Several decades of collecting cookbooks have taught me one thing: they are not going out of fashion quickly, or at all. Despite the internet, with its millions of recipes, probably as many blogs, and the ease of googling what to cook for lunch or dinner, cookbooks are still being published and consumed in staggering quantities that should make them the envy of the rest of publishing world. Between the pages of the teetering, towering piles of cookbooks that now occupy the house, are fine pieces of literature; outstanding travel journals; cultural histories of conquest, trade and migration; instructions on how to improve your cooking and, of course, recipes for excellent food. The 20 titles here have been selected for one or all of these reasons.
Perhaps the most idiosyncratic one of all, overflowing with superb recipes, the kind which are being irrevocably lost every day, is the Time and Talents Club Cookbook. Founded in Mumbai by Gool Shavaksha, in 1935, the Time and Talents Club was made up of a group of wealthy, privileged women, mostly Parsi, given to philanthropic works. The cookbook, which was a community effort, has been reprinted six times since publication. The instructions are brief to the point of being abrupt, and there isn't so much as a line drawing in sight —but that's where the real food of home cooks come in. The selection process to have a recipe included involved presenting cooked dishes to a committee, followed by a tasting and discussions, before the final choices were made —something I've been witness to in a far-flung tea plantation community in Tamil Nadu. Where else will you learn how Dolly P. Pavri made the most divine prawn cutlets and Jerbai D.F. Mulla, Quail Pickle? Organ meats and offal, now making a comeback, feature in uncommon dishes. There are dozens of family recipes from home cooks across the world, from an era that devoted time to great home food.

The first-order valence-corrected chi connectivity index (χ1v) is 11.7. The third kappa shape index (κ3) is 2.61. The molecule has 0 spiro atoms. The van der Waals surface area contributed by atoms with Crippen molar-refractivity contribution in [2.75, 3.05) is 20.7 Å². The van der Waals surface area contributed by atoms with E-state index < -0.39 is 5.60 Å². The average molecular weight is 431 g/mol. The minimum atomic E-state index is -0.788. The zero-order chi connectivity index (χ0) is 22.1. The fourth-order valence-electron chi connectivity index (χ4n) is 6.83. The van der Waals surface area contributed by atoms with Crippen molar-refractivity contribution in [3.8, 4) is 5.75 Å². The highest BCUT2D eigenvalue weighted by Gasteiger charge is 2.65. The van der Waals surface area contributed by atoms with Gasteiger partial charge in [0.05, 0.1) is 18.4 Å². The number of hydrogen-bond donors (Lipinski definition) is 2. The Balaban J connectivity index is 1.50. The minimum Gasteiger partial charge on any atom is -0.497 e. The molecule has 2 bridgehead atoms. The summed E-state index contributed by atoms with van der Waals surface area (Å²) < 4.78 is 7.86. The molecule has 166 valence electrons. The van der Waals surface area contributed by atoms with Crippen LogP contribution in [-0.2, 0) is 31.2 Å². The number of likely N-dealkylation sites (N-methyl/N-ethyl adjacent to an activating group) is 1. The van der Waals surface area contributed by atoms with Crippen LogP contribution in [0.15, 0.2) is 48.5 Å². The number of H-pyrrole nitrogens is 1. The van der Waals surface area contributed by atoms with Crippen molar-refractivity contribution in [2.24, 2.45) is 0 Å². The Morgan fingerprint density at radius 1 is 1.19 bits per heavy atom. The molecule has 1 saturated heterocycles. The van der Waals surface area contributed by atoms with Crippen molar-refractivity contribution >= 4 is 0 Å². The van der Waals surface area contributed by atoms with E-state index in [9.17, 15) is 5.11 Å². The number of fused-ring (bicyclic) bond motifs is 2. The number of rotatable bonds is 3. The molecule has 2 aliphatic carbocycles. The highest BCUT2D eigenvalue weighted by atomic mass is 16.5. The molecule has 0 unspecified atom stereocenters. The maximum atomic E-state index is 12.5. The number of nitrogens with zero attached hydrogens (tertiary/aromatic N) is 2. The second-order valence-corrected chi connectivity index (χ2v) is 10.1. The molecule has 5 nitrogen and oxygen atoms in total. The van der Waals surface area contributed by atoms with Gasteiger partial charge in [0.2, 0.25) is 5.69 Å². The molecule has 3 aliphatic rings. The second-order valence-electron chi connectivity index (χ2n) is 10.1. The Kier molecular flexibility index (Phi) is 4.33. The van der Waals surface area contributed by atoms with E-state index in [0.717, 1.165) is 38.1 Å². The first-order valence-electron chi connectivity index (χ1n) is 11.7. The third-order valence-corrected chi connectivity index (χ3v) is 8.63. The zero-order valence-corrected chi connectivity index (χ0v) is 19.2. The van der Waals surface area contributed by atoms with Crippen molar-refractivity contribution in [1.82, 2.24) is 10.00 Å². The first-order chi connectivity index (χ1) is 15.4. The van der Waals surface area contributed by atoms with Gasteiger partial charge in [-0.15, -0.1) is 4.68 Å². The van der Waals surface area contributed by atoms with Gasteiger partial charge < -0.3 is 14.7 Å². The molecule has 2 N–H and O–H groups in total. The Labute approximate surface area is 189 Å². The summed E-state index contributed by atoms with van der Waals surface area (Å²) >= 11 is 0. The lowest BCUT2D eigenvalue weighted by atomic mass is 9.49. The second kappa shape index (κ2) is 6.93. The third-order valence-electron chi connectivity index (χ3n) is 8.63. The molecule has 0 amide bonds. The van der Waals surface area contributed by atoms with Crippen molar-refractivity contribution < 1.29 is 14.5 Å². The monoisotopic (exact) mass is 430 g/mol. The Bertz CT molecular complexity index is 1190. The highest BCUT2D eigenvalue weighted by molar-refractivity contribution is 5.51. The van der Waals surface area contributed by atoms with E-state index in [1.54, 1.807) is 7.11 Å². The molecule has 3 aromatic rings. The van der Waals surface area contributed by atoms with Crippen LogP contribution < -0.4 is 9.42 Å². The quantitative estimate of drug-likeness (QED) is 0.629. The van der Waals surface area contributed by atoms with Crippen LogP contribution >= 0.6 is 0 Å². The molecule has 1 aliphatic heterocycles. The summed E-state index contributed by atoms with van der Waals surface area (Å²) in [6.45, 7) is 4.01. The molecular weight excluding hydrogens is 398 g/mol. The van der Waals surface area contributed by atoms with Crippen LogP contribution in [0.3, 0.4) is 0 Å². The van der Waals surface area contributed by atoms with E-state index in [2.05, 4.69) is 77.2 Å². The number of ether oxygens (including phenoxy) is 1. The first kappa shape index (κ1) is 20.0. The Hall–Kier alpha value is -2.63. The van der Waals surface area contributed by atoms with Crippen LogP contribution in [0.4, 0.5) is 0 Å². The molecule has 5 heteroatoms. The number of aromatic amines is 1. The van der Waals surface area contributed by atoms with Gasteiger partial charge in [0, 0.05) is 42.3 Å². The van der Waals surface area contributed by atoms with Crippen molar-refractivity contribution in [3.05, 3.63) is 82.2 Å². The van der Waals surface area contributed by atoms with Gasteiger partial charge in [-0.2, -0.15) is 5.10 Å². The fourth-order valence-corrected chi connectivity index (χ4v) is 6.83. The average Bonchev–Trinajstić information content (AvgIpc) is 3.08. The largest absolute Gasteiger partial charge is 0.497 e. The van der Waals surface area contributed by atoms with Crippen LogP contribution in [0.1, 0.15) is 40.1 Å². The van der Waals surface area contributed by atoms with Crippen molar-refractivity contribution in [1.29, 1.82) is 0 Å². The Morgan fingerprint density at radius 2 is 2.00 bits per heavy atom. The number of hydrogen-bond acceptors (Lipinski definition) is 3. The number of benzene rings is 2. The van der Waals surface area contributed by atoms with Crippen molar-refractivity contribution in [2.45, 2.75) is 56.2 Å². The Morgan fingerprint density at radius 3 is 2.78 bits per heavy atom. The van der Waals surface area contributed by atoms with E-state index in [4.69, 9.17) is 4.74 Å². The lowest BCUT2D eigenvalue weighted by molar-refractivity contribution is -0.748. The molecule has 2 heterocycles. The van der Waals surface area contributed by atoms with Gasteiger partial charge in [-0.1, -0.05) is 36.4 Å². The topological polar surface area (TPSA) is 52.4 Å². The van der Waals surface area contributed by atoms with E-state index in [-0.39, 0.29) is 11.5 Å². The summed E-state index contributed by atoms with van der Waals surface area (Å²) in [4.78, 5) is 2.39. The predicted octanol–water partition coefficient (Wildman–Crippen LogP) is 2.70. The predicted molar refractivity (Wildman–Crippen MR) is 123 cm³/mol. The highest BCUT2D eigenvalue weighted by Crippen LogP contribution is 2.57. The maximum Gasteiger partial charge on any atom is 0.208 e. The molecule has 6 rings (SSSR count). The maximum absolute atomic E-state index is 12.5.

If you own three different editions of the same book —it this case, Charmaine Solomon's The Complete Asian Cookbook, it must be with good reason. A journalist by training, Solomon was typing a manuscript for cookery legend Margaret Fulton, when the publisher suggested she write one herself. What followed was years of extensive travel and learning, and over a million copies of her book, in five languages, sold since 1976. With deep family ties in Myanmar, the section on Burmese food is one of the best, with a stellar recipe for Panthe Kaukswe which I have cooked more often than I can recall. Charmaine was married to the renowned jazz musician Ruben Solomon and she recounts how, when he returned home in the early hours of the morning from concerts, the two would cook and sing together. This passion for, and enjoyment of food comes through on every page of the book.
Regional Indian food is so trendy today that it's easy to forget Camellia Panjabi's pioneering efforts to introduce the home cooking —particularly of the southern states —to the restaurants of the Taj Hotels, and a wider audience, a couple of decades ago. 50 Great Curries of India documents the recipes gathered from home cooks across the country in a single, thoroughly researched volume, and includes dishes such as Sindhi Elaichi Gosht; Bori Curry, and Kori Gashi —now a household name.